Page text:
We've listed some of the most frequently asked questions about cycling on our towpaths for you.
Do I need a permit to cycle on towpaths?
You don’t need a permit to cycle on our towpaths. We simply ask that you cycle with great care for pedestrians, wildlife and the fabric of our waterways to ensure that everyone can enjoy them to their full potential.
Is the towpath a public right of way?
Most towpaths are not public rights of way. Instead, the majority of our towpaths are ‘permissive paths’ as we allow members of the public to use them. Occasionally we need to close towpaths to carry out maintenance work. Find out about any towpath closures.
What is the speed limit on the towpath?
We don’t specify speed limits on the towpath. We ask that everyone uses common sense, with primary consideration for pedestrians and those handling boats, as they are often the most vulnerable. At busy times anyone in a hurry should use an alternative route.
Some cyclists cycle very fast and dangerously. What are you doing about this?
Most visitors are considerate and slow down when approaching others. Sadly, however, there is a minority of people (some of which are on bikes) who need reminding to Slow Down This is why we run this campaign. Whether you’re walking, running, cycling, fishing or boating let’s keep making sure everyone feels welcome by the water, however they visit.
Joggers sometimes jog side by side and occasionally refuse to move. How can we stop this?
There is nothing wrong with jogging side by side, per se, but using common sense and being polite is the key to ensuring limited space is used sensibly. If you are travelling in a group, do what you can to make room for others and you can’t go too far wrong.
Pedestrians wear headphones so when I ring my bell they don’t move. What should I do?
Pedestrians are generally the most vulnerable and have priority at all times, so whilst it’s a good idea to let others know you are there by ringing a bell or calling out, this shouldn’t be a demand. This is especially important when considering people who may have impaired hearing.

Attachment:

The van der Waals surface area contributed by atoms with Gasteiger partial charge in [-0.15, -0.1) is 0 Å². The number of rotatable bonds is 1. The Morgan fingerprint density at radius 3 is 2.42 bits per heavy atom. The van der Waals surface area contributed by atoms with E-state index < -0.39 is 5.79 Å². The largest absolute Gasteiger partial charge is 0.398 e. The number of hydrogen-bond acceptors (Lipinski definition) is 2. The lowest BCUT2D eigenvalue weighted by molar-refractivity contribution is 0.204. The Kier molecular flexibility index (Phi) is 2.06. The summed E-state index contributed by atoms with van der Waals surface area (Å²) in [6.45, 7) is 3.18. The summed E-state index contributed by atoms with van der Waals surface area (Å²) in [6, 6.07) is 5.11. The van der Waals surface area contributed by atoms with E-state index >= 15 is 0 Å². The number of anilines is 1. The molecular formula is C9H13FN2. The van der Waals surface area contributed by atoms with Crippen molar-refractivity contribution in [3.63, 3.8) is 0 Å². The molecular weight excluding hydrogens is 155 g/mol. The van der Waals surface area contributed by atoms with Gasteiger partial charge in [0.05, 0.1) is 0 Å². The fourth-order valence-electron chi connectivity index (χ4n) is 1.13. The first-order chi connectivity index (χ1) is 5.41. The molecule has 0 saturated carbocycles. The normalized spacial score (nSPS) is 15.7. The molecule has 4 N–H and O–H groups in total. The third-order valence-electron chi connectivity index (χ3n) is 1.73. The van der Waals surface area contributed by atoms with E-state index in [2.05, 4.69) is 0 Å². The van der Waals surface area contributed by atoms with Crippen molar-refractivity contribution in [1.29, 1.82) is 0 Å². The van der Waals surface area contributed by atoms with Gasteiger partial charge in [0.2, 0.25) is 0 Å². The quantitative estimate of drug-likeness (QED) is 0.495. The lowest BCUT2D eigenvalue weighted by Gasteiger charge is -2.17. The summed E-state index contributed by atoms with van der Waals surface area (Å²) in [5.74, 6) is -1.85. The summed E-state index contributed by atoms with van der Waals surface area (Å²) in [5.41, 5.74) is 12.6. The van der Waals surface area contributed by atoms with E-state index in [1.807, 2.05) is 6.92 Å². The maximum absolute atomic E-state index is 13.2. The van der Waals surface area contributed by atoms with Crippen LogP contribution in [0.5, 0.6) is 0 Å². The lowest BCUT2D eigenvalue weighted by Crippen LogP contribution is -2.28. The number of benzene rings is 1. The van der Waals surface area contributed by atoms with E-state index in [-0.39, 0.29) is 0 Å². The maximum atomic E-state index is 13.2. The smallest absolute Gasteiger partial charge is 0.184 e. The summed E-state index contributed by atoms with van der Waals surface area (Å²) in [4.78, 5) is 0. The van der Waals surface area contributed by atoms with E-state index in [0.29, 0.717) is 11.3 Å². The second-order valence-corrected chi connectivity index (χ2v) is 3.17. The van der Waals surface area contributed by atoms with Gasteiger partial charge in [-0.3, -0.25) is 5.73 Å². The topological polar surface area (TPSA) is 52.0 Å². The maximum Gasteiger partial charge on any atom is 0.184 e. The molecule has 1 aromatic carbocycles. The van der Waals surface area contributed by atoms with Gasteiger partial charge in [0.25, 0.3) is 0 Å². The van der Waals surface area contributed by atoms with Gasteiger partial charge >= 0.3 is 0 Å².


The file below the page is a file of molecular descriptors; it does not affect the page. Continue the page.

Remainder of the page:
I’ve been involved in an accident with another visitor on the towpath – what should I do?
All accidents, incidents and near misses should be reported to us. Please visit our contact us pages for more information.
Why is the towpath not wider?
Towpaths were built (in most cases) over 200 years ago for horses to pull barges. In many places, where we have been able to, we have improved the existing towpath width so it can be shared more comfortably by everyone.
Am I more likely to get a puncture from thorns and branches if I cycle on your towpaths?
We do our best to cut back vegetation but with over 2,000 miles of towpaths to care for it is possible that you will encounter thorns, branches and other vegetation on your cycle, especially during spring. We recommend carrying a pump, basic tools and a spare inner tube or a puncture repair kit with you. You could also invest in puncture resistant tyres.
Is there a map specifically designed for the towpath to see where there is and isn’t a towpath to cycle?
We’re working on it! At the moment we don’t have a map of our towpaths available but we do have a map showing all of our canals and rivers. You can use this to plan your journey and then follow any signs asking you to walk with your bike. You can also see details of any towpath closures by searching through our stoppages and notices section of the site.
Last date edited: 10 November 2020